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As was one of the earliest European settlements in the New World, Pennsylvania’s long history has allowed for the formation of many local traditions. Pennsylvania was founded on a vision of religious freedom, which has attracted immigrants from all over Europe. Today, religion continues to have great influence on the state, which has large communities of Mennonites, Amish, and other religious groups.
The state was named for its founder, William Penn, who was a member of the Christian sect known as Quakers, or Society of Friends. Penn received the land in a grant from King Charles II, and decided to create a haven for the Quakers, who faced religious persecution in England. The colony saw a large influx of English settlers during the late 1600s, followed by Germans and Irish immigrants who also sought religious freedom. These immigrants brought foods and traditions from their homelands, and have innovated and invented many specialties that reflect the modern, or in some cases old-fashioned, lifestyles of the people of Pennsylvania.
While settlers from England, Ireland, and Germany made up the majority of early immigrants, a wave of Italians later arrived in the region. The Italians had a strong influence on the food of Pennsylvania, with new creations like the Philly cheesesteak and water ice — a frozen treat invented by Italian Americans in the region. The following are just a few highlights selected from Pennsylvania’s assortment of specialties.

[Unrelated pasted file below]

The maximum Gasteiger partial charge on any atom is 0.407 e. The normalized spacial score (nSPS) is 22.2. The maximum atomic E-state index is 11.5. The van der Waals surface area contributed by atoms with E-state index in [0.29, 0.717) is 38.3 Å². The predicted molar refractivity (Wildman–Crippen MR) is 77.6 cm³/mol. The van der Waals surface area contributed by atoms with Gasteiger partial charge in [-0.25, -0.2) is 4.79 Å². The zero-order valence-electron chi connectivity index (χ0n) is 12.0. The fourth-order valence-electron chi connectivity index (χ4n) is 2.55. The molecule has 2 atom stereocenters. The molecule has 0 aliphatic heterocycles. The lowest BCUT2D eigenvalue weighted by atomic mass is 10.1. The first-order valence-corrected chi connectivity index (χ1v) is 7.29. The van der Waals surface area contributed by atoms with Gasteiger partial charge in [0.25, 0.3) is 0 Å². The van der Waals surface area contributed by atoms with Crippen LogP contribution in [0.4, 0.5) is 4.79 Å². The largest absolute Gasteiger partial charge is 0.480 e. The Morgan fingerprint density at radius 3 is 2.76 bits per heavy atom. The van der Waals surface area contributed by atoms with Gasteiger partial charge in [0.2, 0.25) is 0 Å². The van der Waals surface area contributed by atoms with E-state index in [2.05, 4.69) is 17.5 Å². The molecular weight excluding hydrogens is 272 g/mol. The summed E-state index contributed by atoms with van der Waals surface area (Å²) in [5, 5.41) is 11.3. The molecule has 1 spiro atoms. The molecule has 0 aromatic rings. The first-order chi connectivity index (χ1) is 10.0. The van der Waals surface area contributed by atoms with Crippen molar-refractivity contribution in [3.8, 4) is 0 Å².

German immigrants have had a long-term effect on the state of Pennsylvania, and are the state’s largest ancestry group. The group known today as the Pennsylvania Dutch immigrated from Germany and Switzerland and settled in southern Pennsylvania. Many of these settlers were Amish and Mennonite, and today Old Order Amish and Mennonites still exist in enclaves in Pennsylvania and the surrounding regions. As enclaves, the Pennsylvania Dutch have preserved their culture and traditions with little outside influence. Their culture has, however, influenced that of the surrounding state who enjoy many specialties from the Pennsylvania Dutch menu.
As a utilitarian society, Pennsylvania Dutch make food that reflects their lifestyle. Without modern technologies, the Pennsylvania Dutch use old-fashioned methods of food preparation. Without the use of refrigeration, the Pennsylvania Dutch often pickle their vegetables to preserve them. Chow-chow is a medley of vegetables like tomatoes, cabbage, carrots, beans, and peas, which are canned and served cold. A similar dish is eaten outside of Pennsylvania by communities in the South, but the Pennsylvania Dutch version is sweeter.
The Pennsylvania Dutch also make every effort to reduce waste by finding creative ways to use all part of the animals they eat, many of which are normally discarded by other communities. An example of this characteristic is called scrapple, which is made from combining ground scraps of pork, including meat from various organs and the head, with cornmeal, flour, and spices. The meat is formed in a similar way to meatloaf, then cut into slices and fried. This dish is singular to this region, and is not found nationwide. Scrapple is often eaten for breakfast, sometimes as a sandwich or with eggs. Another specialty of the Pennsylvania Dutch is the bot boi, or pot pie. Unlike the standard version of chicken pot pie, which is covered with pie crust, the bot boi is a mixture of noodles and meat stew without the crust.